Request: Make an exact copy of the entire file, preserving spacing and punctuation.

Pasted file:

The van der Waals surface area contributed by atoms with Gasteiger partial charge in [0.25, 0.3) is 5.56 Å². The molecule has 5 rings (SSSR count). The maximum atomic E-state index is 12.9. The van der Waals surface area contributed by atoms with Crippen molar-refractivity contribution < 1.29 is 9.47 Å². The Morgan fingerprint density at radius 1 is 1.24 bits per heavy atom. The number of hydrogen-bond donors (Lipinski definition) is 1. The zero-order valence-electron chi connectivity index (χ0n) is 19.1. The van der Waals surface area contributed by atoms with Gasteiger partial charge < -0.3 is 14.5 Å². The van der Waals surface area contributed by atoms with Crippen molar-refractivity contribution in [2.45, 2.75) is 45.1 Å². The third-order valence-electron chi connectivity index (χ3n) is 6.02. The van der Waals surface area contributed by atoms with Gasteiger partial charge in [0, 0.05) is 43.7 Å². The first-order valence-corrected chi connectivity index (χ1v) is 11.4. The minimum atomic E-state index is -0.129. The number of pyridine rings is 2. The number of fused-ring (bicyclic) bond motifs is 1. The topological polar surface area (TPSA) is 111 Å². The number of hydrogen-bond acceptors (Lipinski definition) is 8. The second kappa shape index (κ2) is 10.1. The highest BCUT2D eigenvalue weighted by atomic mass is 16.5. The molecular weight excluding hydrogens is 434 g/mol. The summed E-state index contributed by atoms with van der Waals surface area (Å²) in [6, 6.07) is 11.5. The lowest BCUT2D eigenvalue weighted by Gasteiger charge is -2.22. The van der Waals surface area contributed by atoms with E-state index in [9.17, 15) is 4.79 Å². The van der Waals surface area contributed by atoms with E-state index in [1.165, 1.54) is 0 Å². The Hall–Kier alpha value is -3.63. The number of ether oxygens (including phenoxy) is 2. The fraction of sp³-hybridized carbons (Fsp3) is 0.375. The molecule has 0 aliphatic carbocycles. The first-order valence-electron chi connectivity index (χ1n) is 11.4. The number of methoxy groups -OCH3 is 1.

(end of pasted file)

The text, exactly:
The van der Waals surface area contributed by atoms with Gasteiger partial charge in [0.25, 0.3) is 5.56 Å². The molecule has 5 rings (SSSR count). The maximum atomic E-state index is 12.9. The van der Waals surface area contributed by atoms with Crippen molar-refractivity contribution < 1.29 is 9.47 Å². The Morgan fingerprint density at radius 1 is 1.24 bits per heavy atom. The number of hydrogen-bond donors (Lipinski definition) is 1. The zero-order valence-electron chi connectivity index (χ0n) is 19.1. The van der Waals surface area contributed by atoms with Gasteiger partial charge < -0.3 is 14.5 Å². The van der Waals surface area contributed by atoms with Crippen molar-refractivity contribution in [2.45, 2.75) is 45.1 Å². The third-order valence-electron chi connectivity index (χ3n) is 6.02. The van der Waals surface area contributed by atoms with Gasteiger partial charge in [0, 0.05) is 43.7 Å². The first-order valence-corrected chi connectivity index (χ1v) is 11.4. The minimum atomic E-state index is -0.129. The number of pyridine rings is 2. The number of fused-ring (bicyclic) bond motifs is 1. The topological polar surface area (TPSA) is 111 Å². The number of hydrogen-bond acceptors (Lipinski definition) is 8. The second kappa shape index (κ2) is 10.1. The highest BCUT2D eigenvalue weighted by atomic mass is 16.5. The molecular weight excluding hydrogens is 434 g/mol. The summed E-state index contributed by atoms with van der Waals surface area (Å²) in [6, 6.07) is 11.5. The lowest BCUT2D eigenvalue weighted by Gasteiger charge is -2.22. The van der Waals surface area contributed by atoms with E-state index in [9.17, 15) is 4.79 Å². The van der Waals surface area contributed by atoms with E-state index in [1.165, 1.54) is 0 Å². The Hall–Kier alpha value is -3.63. The number of ether oxygens (including phenoxy) is 2. The fraction of sp³-hybridized carbons (Fsp3) is 0.375. The molecule has 0 aliphatic carbocycles. The first-order valence-electron chi connectivity index (χ1n) is 11.4. The number of methoxy groups -OCH3 is 1.